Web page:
The science of the "second wind"
March 11, 2004 8:27 PM   Subscribe

About a week ago, I started jogging a mile a day and already I've noticed I've been getting kind of a second wind maybe 2/3 of the way in and my time has been going down quite a bit. Does anyone know the reason or the science behind the body getting used to being pushed? Also, does anyone know the proper breathing techniques for runners? I have some unreliable information saying it should all be through the nose. Need a second opinion.
posted by Slimemonster to Sports, Hobbies, & Recreation (13 answers total)
I don't know the science behind it, but I think it's that you're getting your muscles used to the same movements, and building up their endurance and tolerance for being used. It's pretty typical to ramp up quickly if you're doing it every day. Be sure to give your body a day off once every few days though.

Every winter I go from sitting on the couch for weeks on end to running and it takes about 3 weeks of running every other day to get up to the 5-6 mile range comfortably. Typically, I go for time though. Start off the first week running for about 15 minutes, then go up to 20, then 30 minutes. 30-40 minutes is a good workout and at that point (doing 3-5 miles) you can start working on lowering your speed/mile.

I've been told by running coaches that the best way to start out a run is inhale from your nose, blow out through your mouth, so you can dump CO2 quickly. Personally I just breathe through my mouth usually from the time I start running. I've found that altering my breathing messes up my whole run and I end up with cramps or I get prematurely tired if I don't just naturally breathe as much as I want.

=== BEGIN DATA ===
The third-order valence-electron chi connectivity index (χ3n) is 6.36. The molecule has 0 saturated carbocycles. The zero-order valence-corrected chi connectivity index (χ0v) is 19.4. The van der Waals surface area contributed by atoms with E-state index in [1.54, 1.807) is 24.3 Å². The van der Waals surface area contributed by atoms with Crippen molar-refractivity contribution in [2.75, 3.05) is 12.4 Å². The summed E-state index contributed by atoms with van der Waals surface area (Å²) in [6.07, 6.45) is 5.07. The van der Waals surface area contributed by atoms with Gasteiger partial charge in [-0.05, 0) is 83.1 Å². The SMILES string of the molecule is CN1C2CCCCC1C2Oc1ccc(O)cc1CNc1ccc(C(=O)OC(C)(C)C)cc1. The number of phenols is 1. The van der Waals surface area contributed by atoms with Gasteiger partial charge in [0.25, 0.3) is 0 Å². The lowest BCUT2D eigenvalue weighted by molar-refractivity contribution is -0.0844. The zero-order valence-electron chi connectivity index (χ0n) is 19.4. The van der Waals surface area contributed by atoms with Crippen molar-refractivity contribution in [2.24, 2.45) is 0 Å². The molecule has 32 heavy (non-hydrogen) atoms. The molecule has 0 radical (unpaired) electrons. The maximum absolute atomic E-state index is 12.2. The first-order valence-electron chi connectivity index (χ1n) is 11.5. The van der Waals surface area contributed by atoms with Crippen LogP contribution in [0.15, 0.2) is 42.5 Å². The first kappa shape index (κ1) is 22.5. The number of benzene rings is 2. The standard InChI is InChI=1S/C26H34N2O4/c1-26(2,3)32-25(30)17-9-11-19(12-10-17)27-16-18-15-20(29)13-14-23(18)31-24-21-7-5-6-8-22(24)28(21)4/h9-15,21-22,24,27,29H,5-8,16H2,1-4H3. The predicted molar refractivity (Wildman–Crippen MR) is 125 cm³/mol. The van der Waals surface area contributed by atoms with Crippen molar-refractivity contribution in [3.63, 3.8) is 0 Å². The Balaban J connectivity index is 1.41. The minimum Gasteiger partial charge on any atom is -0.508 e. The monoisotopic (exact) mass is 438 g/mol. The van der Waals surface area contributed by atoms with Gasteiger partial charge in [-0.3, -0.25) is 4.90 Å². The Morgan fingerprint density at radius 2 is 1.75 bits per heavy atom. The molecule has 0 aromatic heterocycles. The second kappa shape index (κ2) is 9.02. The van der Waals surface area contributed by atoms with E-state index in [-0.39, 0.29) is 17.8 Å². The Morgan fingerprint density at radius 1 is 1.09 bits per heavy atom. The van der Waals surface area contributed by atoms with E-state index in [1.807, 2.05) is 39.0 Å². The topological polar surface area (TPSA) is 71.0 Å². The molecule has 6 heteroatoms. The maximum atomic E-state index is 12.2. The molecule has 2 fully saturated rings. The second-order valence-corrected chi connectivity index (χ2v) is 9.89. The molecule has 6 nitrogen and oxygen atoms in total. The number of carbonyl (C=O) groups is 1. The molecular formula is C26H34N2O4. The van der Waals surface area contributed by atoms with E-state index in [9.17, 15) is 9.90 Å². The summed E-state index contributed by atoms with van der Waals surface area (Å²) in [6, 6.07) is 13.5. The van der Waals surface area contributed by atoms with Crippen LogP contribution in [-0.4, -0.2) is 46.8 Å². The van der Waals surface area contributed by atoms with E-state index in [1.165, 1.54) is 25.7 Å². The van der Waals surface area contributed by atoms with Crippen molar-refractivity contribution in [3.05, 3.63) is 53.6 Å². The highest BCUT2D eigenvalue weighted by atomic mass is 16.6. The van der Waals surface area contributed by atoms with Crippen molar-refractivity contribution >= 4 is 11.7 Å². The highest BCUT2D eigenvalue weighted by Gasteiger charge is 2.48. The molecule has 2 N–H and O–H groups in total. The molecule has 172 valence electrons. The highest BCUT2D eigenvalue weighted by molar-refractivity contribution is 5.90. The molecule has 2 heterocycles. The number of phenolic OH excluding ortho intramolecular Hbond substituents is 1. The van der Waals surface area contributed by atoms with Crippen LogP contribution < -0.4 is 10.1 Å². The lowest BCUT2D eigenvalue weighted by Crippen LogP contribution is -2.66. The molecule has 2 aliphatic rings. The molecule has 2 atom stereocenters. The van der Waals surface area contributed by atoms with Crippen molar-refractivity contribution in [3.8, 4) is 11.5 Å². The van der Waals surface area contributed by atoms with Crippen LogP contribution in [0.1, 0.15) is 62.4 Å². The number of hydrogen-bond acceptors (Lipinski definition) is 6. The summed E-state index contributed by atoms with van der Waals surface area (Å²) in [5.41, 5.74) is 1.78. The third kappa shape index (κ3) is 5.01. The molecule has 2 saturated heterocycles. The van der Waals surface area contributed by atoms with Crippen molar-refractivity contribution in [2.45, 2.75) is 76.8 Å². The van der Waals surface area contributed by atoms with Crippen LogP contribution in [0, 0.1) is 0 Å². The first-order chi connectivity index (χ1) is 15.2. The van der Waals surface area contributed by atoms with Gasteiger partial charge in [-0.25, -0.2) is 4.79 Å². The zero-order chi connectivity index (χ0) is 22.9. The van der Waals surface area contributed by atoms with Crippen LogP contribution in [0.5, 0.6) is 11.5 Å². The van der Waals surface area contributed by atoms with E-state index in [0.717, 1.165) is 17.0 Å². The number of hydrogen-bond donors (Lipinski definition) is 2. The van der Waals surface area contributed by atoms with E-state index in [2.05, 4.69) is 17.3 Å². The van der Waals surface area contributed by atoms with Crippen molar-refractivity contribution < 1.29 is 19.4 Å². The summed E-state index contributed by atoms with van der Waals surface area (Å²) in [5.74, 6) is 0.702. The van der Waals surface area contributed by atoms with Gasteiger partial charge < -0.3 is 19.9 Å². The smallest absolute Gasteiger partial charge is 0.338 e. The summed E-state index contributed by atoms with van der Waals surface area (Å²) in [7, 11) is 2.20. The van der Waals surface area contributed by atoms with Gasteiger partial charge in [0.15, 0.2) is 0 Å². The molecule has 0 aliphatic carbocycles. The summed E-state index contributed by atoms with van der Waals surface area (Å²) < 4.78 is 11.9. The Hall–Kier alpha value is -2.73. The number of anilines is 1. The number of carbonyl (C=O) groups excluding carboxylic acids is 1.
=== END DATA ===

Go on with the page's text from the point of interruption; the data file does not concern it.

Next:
posted by mathowie at 8:55 PM on March 11, 2004

I second what Matt says about alternating your breathing patterns. I ran cross country and track in HS, and NOTHING gave me cramps from hell like changing how I breathed, whether it be from run-to-run, or something abnormal while running such as holding my breath for a few seconds. I've also been told to breath through your nose and exhale through your mouth, but when I've PUSHED myself, I can't breath in fast enough through my nose. In my experience, I'de say find a breathing pattern that feels best to you and keep to it. Also, I dunno how much prior experience you have in running, but two other big keys in avoiding the cramps: 1) good abs and 2) keep a constant pace. It may be very enticing to run slowly uphill and make up for it by flying downhill, but thats a recipe for cramps.
As far as the getting used to being pushed thing, I also don't know the actual science behind it, but I would guess that it has to do with your muscles and cardiovascular system getting in shape, whether it be by better O2/CO2 diffusion or just getting stronger muscles. Speaking of muscles, the best thing I've found for getting good running legs are running hills...Run up a good, fairly steep hill at a fairly good clip, and then jog (do NOT walk) down the hill (also, ignore want I said about cramps earlier if you do this routine).
Lastly, its good that you're pushing yourself. Stopping when you start to feel pushed will not produce the best results...Going until you would rather die up to a certain distance or time (3-6 miles or roughly 40-60 minutes is a good starting point) is a good starting point as after a certain time/distance you actually need a proper training regimen to get better results.
posted by jmd82 at 9:13 PM on March 11, 2004

Google "Selye" and "adaptation".
posted by i_am_joe's_spleen at 9:43 PM on March 11, 2004

I think it's that you're getting your muscles used to the same movements, and building up their endurance and tolerance for being used.

Lung capacity/efficiency's going up, circulation improving, etc., too. Breathe comfortably, like they said.

I wish I were still a good runner. Wonder if I'll ever do a 5K on rough terrain in under 18 again. Screwed up my lungs working jobs with fumes, worsened my asthma, etc. Um, got old?

Thanks for Selye, 'spleen.
posted by Shane at 11:09 PM on March 11, 2004

I use the nose in, mouth out approach until I get very tired and find myself breathing through my mouth without realizing it. I don't get cramps by doing that, though.
posted by Keyser Soze at 11:53 PM on March 11, 2004

Google "endorphins."

Essentially your body releases chemicals to help you use your body safely. Similar things happen in other situations (i.e. fight/flight, as well as even sex.)
posted by gen at 12:57 AM on March 12, 2004